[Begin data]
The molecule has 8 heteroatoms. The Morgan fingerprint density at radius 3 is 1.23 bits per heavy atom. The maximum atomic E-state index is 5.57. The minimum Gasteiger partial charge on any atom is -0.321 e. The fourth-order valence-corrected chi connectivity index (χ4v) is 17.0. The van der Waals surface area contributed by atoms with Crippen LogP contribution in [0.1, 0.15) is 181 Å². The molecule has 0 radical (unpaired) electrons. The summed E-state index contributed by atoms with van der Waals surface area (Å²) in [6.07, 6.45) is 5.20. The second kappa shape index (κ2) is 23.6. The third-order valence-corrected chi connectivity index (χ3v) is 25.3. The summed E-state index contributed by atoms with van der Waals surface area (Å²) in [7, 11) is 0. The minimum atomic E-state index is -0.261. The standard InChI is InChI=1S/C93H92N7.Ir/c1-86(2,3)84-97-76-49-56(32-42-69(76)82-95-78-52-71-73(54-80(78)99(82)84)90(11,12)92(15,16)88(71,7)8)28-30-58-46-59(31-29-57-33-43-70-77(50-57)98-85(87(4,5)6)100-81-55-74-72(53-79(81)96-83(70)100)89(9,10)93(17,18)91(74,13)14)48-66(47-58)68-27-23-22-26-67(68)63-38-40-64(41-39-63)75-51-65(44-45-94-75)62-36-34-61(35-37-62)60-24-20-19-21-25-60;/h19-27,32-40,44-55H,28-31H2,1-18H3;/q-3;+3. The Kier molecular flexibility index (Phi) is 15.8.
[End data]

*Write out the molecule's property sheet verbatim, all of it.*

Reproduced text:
The molecule has 8 heteroatoms. The Morgan fingerprint density at radius 3 is 1.23 bits per heavy atom. The maximum atomic E-state index is 5.57. The minimum Gasteiger partial charge on any atom is -0.321 e. The fourth-order valence-corrected chi connectivity index (χ4v) is 17.0. The van der Waals surface area contributed by atoms with Crippen LogP contribution in [0.1, 0.15) is 181 Å². The molecule has 0 radical (unpaired) electrons. The summed E-state index contributed by atoms with van der Waals surface area (Å²) in [6.07, 6.45) is 5.20. The second kappa shape index (κ2) is 23.6. The third-order valence-corrected chi connectivity index (χ3v) is 25.3. The summed E-state index contributed by atoms with van der Waals surface area (Å²) in [7, 11) is 0. The minimum atomic E-state index is -0.261. The standard InChI is InChI=1S/C93H92N7.Ir/c1-86(2,3)84-97-76-49-56(32-42-69(76)82-95-78-52-71-73(54-80(78)99(82)84)90(11,12)92(15,16)88(71,7)8)28-30-58-46-59(31-29-57-33-43-70-77(50-57)98-85(87(4,5)6)100-81-55-74-72(53-79(81)96-83(70)100)89(9,10)93(17,18)91(74,13)14)48-66(47-58)68-27-23-22-26-67(68)63-38-40-64(41-39-63)75-51-65(44-45-94-75)62-36-34-61(35-37-62)60-24-20-19-21-25-60;/h19-27,32-40,44-55H,28-31H2,1-18H3;/q-3;+3. The Kier molecular flexibility index (Phi) is 15.8.